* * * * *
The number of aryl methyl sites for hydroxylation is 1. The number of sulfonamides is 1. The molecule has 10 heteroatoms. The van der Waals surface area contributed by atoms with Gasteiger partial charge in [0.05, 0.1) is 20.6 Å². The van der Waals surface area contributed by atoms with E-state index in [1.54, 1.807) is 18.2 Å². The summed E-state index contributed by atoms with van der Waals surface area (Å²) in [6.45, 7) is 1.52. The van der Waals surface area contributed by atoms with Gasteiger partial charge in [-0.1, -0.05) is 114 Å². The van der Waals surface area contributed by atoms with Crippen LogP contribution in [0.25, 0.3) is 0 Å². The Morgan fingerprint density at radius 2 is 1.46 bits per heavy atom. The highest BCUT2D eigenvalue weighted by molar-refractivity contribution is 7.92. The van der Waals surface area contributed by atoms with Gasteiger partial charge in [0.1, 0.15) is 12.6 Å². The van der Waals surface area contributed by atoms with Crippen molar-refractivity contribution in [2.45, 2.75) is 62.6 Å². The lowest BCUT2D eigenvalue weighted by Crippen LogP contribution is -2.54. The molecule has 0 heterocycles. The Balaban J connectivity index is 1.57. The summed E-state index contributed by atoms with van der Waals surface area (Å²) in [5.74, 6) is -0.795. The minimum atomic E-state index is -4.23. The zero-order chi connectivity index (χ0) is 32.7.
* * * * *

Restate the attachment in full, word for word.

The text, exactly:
The number of aryl methyl sites for hydroxylation is 1. The number of sulfonamides is 1. The molecule has 10 heteroatoms. The van der Waals surface area contributed by atoms with Gasteiger partial charge in [0.05, 0.1) is 20.6 Å². The van der Waals surface area contributed by atoms with E-state index in [1.54, 1.807) is 18.2 Å². The summed E-state index contributed by atoms with van der Waals surface area (Å²) in [6.45, 7) is 1.52. The van der Waals surface area contributed by atoms with Gasteiger partial charge in [-0.1, -0.05) is 114 Å². The van der Waals surface area contributed by atoms with Crippen LogP contribution in [0.25, 0.3) is 0 Å². The Morgan fingerprint density at radius 2 is 1.46 bits per heavy atom. The highest BCUT2D eigenvalue weighted by molar-refractivity contribution is 7.92. The van der Waals surface area contributed by atoms with Gasteiger partial charge in [0.1, 0.15) is 12.6 Å². The van der Waals surface area contributed by atoms with Crippen molar-refractivity contribution in [2.45, 2.75) is 62.6 Å². The lowest BCUT2D eigenvalue weighted by Crippen LogP contribution is -2.54. The molecule has 0 heterocycles. The Balaban J connectivity index is 1.57. The summed E-state index contributed by atoms with van der Waals surface area (Å²) in [5.74, 6) is -0.795. The minimum atomic E-state index is -4.23. The zero-order chi connectivity index (χ0) is 32.7.